For higher education institutions, this is likely to have involved adapting to completely new ways of working and, amidst all the learning and teaching and student welfare concerns, security should also be one of your priorities.
Not in relation to security - no. The ICO has said that it is unlikely to take enforcement action if the impact of coronavirus (COVID-19) means that you are slightly late on a subject access request deadline, but this does not mean that the same approach will be taken if there is a data breach.
Whilst the ICO is generally a fairly pragmatic regulator, and clearly understands that this is a difficult and highly unusual situation, basic attention to security and the protection of personal data will still be expected. Falling short of this because you have not considered the implications is unlikely to serve you well if there is a breach.
There are three key areas to ensuring compliance:
By now, you will likely have the systems in place to allow work from home where this is practicable. Security will have been one of the initial considerations when selecting and testing systems to allow for this, but it is an ongoing requirement.
Phishing and other attempts to gain access to your systems are likely to increase, so you should continue robust testing to ensure that the methods you have adopted continue to be safe. Weaknesses need to be identified and action taken (where possible) to strengthen your defences.
Some of these measures will be relatively simple, such as ensuring software is up to date and installing patches, but these should not be overlooked. You should be alive to the possibility of increased attacks whilst systems are potentially at their most vulnerable, because everyone is trialling new systems - do what you can to protect your institution.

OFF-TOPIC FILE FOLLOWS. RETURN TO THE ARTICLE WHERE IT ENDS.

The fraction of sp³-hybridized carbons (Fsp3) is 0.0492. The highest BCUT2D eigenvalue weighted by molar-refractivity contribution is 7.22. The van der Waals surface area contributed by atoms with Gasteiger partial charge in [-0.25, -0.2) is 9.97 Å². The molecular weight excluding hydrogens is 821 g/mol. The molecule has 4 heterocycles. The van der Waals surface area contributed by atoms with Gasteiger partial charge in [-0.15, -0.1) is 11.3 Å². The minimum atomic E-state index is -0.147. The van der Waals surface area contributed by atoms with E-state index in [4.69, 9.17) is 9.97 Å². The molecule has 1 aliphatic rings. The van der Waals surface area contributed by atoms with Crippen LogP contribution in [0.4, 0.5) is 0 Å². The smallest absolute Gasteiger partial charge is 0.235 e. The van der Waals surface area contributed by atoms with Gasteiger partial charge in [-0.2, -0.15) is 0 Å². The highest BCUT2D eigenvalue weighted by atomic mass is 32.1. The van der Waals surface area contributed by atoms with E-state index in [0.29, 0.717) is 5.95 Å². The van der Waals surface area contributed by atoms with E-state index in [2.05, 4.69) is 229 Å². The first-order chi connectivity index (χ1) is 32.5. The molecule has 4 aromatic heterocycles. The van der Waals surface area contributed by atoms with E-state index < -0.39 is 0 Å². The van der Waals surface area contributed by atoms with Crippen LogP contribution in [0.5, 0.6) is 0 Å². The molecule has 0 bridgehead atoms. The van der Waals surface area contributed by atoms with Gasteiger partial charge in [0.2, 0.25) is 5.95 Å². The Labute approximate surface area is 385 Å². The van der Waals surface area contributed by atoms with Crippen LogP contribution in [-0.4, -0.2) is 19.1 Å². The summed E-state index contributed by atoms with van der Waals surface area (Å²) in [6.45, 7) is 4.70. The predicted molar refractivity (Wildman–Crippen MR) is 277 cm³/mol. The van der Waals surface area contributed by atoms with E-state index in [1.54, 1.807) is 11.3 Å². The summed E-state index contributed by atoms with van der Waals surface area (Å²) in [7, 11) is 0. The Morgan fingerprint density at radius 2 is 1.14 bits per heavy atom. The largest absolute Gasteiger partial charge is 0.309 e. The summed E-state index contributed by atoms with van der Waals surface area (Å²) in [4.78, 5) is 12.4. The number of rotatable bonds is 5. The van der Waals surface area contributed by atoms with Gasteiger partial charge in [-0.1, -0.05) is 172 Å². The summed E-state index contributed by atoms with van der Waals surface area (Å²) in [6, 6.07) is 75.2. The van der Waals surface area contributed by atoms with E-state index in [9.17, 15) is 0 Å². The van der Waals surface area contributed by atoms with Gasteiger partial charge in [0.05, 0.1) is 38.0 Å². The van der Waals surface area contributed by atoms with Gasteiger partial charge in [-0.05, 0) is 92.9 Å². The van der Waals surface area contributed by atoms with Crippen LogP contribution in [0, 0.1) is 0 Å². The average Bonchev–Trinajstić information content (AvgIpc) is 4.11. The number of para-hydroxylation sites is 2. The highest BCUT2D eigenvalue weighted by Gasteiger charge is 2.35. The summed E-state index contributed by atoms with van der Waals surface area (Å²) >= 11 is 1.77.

Your staff, and your students, are adapting to a new way of working. This might involve using new and unfamiliar technology. Everyone working in this way needs to understand the ground rules for doing so and what they need to do to keep information safe.
Ask yourself the following questions:
It is likely that your current policy will need amending, and possibly extending, in the current circumstances. However, the key element in all of this is ensuring that staff understand the limits of what they can and cannot do. Some messages will be the same, but may need reinforcing, e.g. not using public Wi-Fi and only accessing the information needed to carry out the work that is expected. Sending personal data to a home (unsecured) email address is also likely to remain a "don't", but again this may need reinforcing.
Other messages are likely to be new in light of the current isolation situation, such as how to work effectively in a shared living space, what to do with confidential paperwork that is no longer needed, use of WhatsApp for keeping in touch and how to print via a Citrix system. Whilst some of this may seem like common sense, in times of high anxiety, clear and simple instructions will ensure that everyone knows what is expected and this will help to protect the vital personal information that you are dealing with.
No systems are perfect, and no human beings are perfect, so mistakes are inevitable. One of the key requirements of GDPR is that you can demonstrate your compliance, so recording your decisions and the reasons for them is vital if the worst does happen. Have a record of testing that has taken place, of weaknesses identified and actions taken. Have a record of discussions around your policy, a record of the changes and evidence that all staff have received these. If you have this, should the worst happen, you can at least show the ICO that you have done all that you can reasonably do to protect your data.
Across the world, individuals are showing considerable resilience and resourcefulness in keeping key industries going. In the midst of such a crisis, it is easy to lose sight of security and compliance in favour of innovation and "getting the job done", but a data breach could significantly impact your institution and make an already difficult situation far more complicated than it needs to be.
Take some time to review what you have in place and how you might be able to improve your current policies and procedures, and don't forget to document your discussions and decisions.
The above reflects guidance as at 27 March 2020. We will continue to update this as the situation develops.